This Mother’s Day, We Celebrate The Unsung Mothers

By Vasundhara Dudeja in Editor's Pick 12/05/2019

Today is Mother’s Day and we are remembering how mother’s day always meant petty Mother’s Day gifts that we used to assemble in our school times and the feeling of gratitude to the woman who knew just about everything.


Our thoughts wander to the different kinds of motherhood, across different fields and we find ourselves in the narrow lanes of Patparganj, filled up with a dry mid-day May heat and sparse crowds.


We enter a small home which is a tiffin centre called Maitri Meals. Started two years back, Maitri Meals is an extension of Kat-Katha Organization which uplifts sex-workers from red light areas by giving them vocational training, education and work opportunities outside of the red light area.


It’s a small flat, with three rooms, yellow walls and an aroma of food throughout the place. We are greeted by the project manager Pragya Di. She makes us sit down in a cosy room where the walls have a beautifully painted installation of the sun with words Maitri, Ma and Bachpan; and aesthetic pictures spread out amidst fairy lights.


“It all depends on how comfortable they are in sharing, and we won’t allow any pictures or videos in which identity will be revealed,” says Pragya Di as she runs us through their norms of taking an interview.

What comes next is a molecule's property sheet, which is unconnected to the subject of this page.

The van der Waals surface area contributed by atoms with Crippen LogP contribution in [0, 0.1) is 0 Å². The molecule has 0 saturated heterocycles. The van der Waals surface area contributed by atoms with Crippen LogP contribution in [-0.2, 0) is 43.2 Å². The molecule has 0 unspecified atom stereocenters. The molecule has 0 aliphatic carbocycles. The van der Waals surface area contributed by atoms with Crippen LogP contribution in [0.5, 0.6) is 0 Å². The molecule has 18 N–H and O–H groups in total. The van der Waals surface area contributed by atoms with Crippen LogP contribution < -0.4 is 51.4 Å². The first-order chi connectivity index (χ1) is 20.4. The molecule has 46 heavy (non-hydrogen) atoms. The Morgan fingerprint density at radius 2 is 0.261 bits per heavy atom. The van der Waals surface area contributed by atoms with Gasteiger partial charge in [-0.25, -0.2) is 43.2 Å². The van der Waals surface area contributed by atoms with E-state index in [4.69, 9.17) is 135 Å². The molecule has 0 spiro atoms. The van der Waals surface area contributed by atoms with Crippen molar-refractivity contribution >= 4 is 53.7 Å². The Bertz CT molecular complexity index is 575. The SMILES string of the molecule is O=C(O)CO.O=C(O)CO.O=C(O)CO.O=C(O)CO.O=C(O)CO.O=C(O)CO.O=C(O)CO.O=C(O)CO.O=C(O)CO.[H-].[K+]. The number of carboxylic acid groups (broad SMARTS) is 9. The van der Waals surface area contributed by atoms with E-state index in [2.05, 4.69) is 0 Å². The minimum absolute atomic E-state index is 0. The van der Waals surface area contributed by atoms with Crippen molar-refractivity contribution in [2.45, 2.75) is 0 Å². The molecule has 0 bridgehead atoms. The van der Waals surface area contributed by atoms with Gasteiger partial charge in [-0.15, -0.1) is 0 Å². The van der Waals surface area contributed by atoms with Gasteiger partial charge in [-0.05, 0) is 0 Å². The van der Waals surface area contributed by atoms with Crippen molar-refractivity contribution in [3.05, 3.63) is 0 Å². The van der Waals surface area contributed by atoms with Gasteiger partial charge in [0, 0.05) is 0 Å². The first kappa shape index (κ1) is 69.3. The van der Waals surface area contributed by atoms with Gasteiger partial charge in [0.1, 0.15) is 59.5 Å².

We agree and nod hastily, unable to control our curiosity to meet these women who had braved motherhood in one of its most uncertain forms; while being sex-workers.


We sat down with the first mother, Priya (name changed). The questionnaire is clutched tightly in my hand, given the sensitivity of the whole situation.


Priya has her hair braided and beams at us with her yellow teeth. With much anticipation, she starts narrating her journey of motherhood. She became a mother when she was 22. She had this child within her marriage and raised him while working in Sales in Mumbai. However, after a few years, she found herself in G.B Road working her way in the sex business.


She had her second child when she was 28 in G.B Road. “I had already been a mother once, and so when I had my second child, I felt really good because my first child was separated from me. Whichever happiness I was deprived of from my elder child was now being compensated by my little one. I had someone to call me Ma again.”